Finally for me as a teacher, YES TV provided validation for me to continue to push the boundaries and to continually seek out new learning opportunities for my students.

Science with gummy bears

Gummy bears are not only a delicious treat, they also have multiple uses in science. This term my year 9 class are completing a project called Project Mars. Project Mars is a joint project with the Powerhouse Museum where students can remotely control a Mars Rover to perform experiments on a recreated Martian surface to find out whether Mars could support life.

To collect and analyse the data from these experiments on the Martian surface, students need to learn about atoms and waves, and this is where gummy bears come in. Gummy bears have come in really handy for two experiments showing the properties of light.

(1) Gummy bears and laser experiment

Gummy bears can be used to show how light is absorbed, transmitted and reflected. This activity show why objects have different colours.

Students shined a red laser light onto red gummy bears and green gummy bears. The red light will transmit and reflect on the red gummy bears, but absorbed by the green gummy bears. Students then shined a green laser light onto red gummy bears and green gummy bears and compare the observations. This experiment makes the concept of absorption, transmission and reflection of light more real to students.

20140611-185431-68071593.jpg

(2) Gummy bear wave machine

I came across this experiment on YouTube. Gummy bears, skewers and duct tape is used to make a wave machine to demonstrate a range of properties of waves. I really like this experiment as it is a hands-on and visual way to show students properties of waves and works a lot better than skipping ropes and slinkys.

20140611-185609-68169592.jpg

 

Formative assessment with hexagons

Formative assessment is something I’ve been putting a lot more emphasis on over the past few years. I’m so sick of just relying of end-of-topic exams to gauge what students have learnt. I want my students to continuously question how they are going and make changes to their learning accordingly. This is one of the reasons that my faculty has embarked on a Structured Observed Learning Outcomes (SOLO) journey this year. One of the ways that many teachers using SOLO use to assess student learning is with SOLO hexagons.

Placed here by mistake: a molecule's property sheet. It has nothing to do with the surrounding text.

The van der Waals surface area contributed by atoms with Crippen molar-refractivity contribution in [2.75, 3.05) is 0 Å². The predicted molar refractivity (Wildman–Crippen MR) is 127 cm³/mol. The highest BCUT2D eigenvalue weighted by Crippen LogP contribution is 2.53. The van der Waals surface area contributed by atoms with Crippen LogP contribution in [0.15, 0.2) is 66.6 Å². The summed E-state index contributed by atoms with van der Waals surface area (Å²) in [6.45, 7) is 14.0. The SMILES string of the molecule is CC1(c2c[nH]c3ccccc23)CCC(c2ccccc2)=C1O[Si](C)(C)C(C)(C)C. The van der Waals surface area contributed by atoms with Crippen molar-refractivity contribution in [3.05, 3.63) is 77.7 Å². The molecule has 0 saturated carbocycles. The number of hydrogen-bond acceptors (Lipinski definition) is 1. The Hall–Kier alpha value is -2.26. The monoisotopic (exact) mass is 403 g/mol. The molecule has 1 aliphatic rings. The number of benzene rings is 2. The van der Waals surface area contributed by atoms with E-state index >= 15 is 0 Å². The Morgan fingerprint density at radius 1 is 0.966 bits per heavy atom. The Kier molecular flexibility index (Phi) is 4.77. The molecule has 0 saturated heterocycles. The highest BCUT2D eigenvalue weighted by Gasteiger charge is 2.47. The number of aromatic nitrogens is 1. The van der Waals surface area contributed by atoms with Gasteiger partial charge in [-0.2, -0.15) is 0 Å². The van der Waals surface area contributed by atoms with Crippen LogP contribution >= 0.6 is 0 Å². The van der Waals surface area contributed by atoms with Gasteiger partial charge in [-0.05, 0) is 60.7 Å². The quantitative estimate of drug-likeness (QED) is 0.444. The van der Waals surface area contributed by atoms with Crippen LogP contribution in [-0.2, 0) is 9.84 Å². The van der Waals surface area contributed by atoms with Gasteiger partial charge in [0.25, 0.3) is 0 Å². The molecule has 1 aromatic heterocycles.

SOLO hexagons involves the major concepts or ideas from a topic to be placed individually onto hexagons. Students then work individually or in groups to connect the hexagon concepts together and they must justify why they have made these connections. It is the justification where both the teacher and the student can assess the student’s learning. It is how students have connected the hexagons and their justification of WHY they have done it that way that allows their learning and thinking to then be assessed using the SOLO taxonomy (or not; the hexagon activity still works with no understanding of SOLO).

Here’s a video showing one way of using the SOLO hexagons in a UK science class.

Here’s an explanation of how to use SOLO hexagons from the SOLO guru, Pam Hooke.

I changed the hexagon activity slightly to suit the needs of my students. The picture shows the instructions that my students received.

instructions for hexagon activity

And here are the hexagons my students used (note that the hexagons were pre-cut for students and placed into zip lock bags with the above instruction card). My students worked in groups of 2 to 4. I used the SOLO hexagon generator to create the hexagons.

Here’s some samples of the hexagons my students made.

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20140406-140251.jpg

20140406-140235.jpg

Some things I noticed was that:

  • My students were all fantastic at explaining each hexagon concept
  • Some groups connected all the nervous system concepts and the endocrine system concepts together, showing they had an understanding that the nervous system and endocrine system worked together. However all the groups had the immune system concepts separate altogether. I did spend a lot of class time making it explicit that the nervous system and the endocrine system work together to control and coordinate the body. And while the students’ project was to make a fact sheet about how a particular disease/health issue affected the nervous system and the endocrine system, they seem to think that the immune system works on its own and is completely separate from the other systems.

From this activity we discussed their SOLO levels of understanding and how they can use their hexagon connections to see whether they were at a unistructural level, multistructural level, relational level or extended abstract level. Most students concluded they were at a relational level for most concepts and some thought they were extended abstract for some parts of the topic.

The SOLO hexagon activity is definitely something I will use again with my students. Now that they have done it once, the next time will run even better. Feedback from students was that they enjoyed talking about science with each other and that they learnt a lot from each other just by listening to what others had to say about each concept.